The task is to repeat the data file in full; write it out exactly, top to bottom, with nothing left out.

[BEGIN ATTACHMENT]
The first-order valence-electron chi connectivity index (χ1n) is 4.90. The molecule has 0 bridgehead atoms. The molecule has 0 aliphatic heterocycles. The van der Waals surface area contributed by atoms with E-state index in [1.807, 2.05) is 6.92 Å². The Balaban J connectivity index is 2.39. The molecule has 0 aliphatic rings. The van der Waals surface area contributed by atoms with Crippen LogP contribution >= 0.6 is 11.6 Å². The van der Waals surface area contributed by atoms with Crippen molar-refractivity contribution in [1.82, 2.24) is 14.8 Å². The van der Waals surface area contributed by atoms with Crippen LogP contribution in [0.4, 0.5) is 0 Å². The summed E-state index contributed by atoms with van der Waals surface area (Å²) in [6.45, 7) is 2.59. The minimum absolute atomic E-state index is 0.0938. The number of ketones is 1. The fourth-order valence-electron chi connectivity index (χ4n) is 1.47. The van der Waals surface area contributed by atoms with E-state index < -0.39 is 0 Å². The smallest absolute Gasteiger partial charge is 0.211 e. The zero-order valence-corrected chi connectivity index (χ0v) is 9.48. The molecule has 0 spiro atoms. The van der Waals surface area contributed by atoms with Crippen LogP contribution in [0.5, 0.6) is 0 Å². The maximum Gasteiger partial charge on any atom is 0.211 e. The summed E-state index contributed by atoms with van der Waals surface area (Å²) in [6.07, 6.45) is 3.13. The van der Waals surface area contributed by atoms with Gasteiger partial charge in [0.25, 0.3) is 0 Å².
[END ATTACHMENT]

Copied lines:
The first-order valence-electron chi connectivity index (χ1n) is 4.90. The molecule has 0 bridgehead atoms. The molecule has 0 aliphatic heterocycles. The van der Waals surface area contributed by atoms with E-state index in [1.807, 2.05) is 6.92 Å². The Balaban J connectivity index is 2.39. The molecule has 0 aliphatic rings. The van der Waals surface area contributed by atoms with Crippen LogP contribution >= 0.6 is 11.6 Å². The van der Waals surface area contributed by atoms with Crippen molar-refractivity contribution in [1.82, 2.24) is 14.8 Å². The van der Waals surface area contributed by atoms with Crippen LogP contribution in [0.4, 0.5) is 0 Å². The summed E-state index contributed by atoms with van der Waals surface area (Å²) in [6.45, 7) is 2.59. The minimum absolute atomic E-state index is 0.0938. The number of ketones is 1. The fourth-order valence-electron chi connectivity index (χ4n) is 1.47. The van der Waals surface area contributed by atoms with E-state index < -0.39 is 0 Å². The smallest absolute Gasteiger partial charge is 0.211 e. The zero-order valence-corrected chi connectivity index (χ0v) is 9.48. The molecule has 0 spiro atoms. The van der Waals surface area contributed by atoms with Crippen LogP contribution in [0.5, 0.6) is 0 Å². The maximum Gasteiger partial charge on any atom is 0.211 e. The summed E-state index contributed by atoms with van der Waals surface area (Å²) in [6.07, 6.45) is 3.13. The van der Waals surface area contributed by atoms with Gasteiger partial charge in [0.25, 0.3) is 0 Å².